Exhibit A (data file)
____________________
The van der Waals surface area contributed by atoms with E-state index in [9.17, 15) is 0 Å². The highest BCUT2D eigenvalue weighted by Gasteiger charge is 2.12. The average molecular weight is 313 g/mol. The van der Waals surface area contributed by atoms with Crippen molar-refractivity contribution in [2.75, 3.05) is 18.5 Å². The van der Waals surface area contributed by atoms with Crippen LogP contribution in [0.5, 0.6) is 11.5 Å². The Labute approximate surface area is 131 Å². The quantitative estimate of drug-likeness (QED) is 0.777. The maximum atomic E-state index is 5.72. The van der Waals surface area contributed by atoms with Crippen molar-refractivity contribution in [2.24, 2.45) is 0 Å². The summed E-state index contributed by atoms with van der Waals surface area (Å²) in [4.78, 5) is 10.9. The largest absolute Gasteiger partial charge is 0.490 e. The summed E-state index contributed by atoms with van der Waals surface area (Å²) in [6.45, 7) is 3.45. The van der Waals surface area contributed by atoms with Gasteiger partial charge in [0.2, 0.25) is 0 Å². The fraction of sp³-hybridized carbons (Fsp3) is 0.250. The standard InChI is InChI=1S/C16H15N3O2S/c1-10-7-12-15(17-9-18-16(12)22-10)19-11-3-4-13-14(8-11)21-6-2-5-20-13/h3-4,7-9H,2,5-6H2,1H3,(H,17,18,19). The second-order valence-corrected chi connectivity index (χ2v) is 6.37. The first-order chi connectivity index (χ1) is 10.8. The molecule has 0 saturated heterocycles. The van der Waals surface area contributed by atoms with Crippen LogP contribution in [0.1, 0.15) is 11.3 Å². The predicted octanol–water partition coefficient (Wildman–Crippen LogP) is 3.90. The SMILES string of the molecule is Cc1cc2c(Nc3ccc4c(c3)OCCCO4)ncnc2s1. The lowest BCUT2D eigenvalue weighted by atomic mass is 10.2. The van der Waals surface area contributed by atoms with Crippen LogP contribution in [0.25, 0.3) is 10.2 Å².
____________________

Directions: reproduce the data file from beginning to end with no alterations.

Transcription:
The van der Waals surface area contributed by atoms with E-state index in [9.17, 15) is 0 Å². The highest BCUT2D eigenvalue weighted by Gasteiger charge is 2.12. The average molecular weight is 313 g/mol. The van der Waals surface area contributed by atoms with Crippen molar-refractivity contribution in [2.75, 3.05) is 18.5 Å². The van der Waals surface area contributed by atoms with Crippen LogP contribution in [0.5, 0.6) is 11.5 Å². The Labute approximate surface area is 131 Å². The quantitative estimate of drug-likeness (QED) is 0.777. The maximum atomic E-state index is 5.72. The van der Waals surface area contributed by atoms with Crippen molar-refractivity contribution in [2.24, 2.45) is 0 Å². The summed E-state index contributed by atoms with van der Waals surface area (Å²) in [4.78, 5) is 10.9. The largest absolute Gasteiger partial charge is 0.490 e. The summed E-state index contributed by atoms with van der Waals surface area (Å²) in [6.45, 7) is 3.45. The van der Waals surface area contributed by atoms with Gasteiger partial charge in [0.2, 0.25) is 0 Å². The fraction of sp³-hybridized carbons (Fsp3) is 0.250. The standard InChI is InChI=1S/C16H15N3O2S/c1-10-7-12-15(17-9-18-16(12)22-10)19-11-3-4-13-14(8-11)21-6-2-5-20-13/h3-4,7-9H,2,5-6H2,1H3,(H,17,18,19). The second-order valence-corrected chi connectivity index (χ2v) is 6.37. The first-order chi connectivity index (χ1) is 10.8. The molecule has 0 saturated heterocycles. The van der Waals surface area contributed by atoms with Crippen LogP contribution in [0.1, 0.15) is 11.3 Å². The predicted octanol–water partition coefficient (Wildman–Crippen LogP) is 3.90. The SMILES string of the molecule is Cc1cc2c(Nc3ccc4c(c3)OCCCO4)ncnc2s1. The lowest BCUT2D eigenvalue weighted by atomic mass is 10.2. The van der Waals surface area contributed by atoms with Crippen LogP contribution in [0.25, 0.3) is 10.2 Å².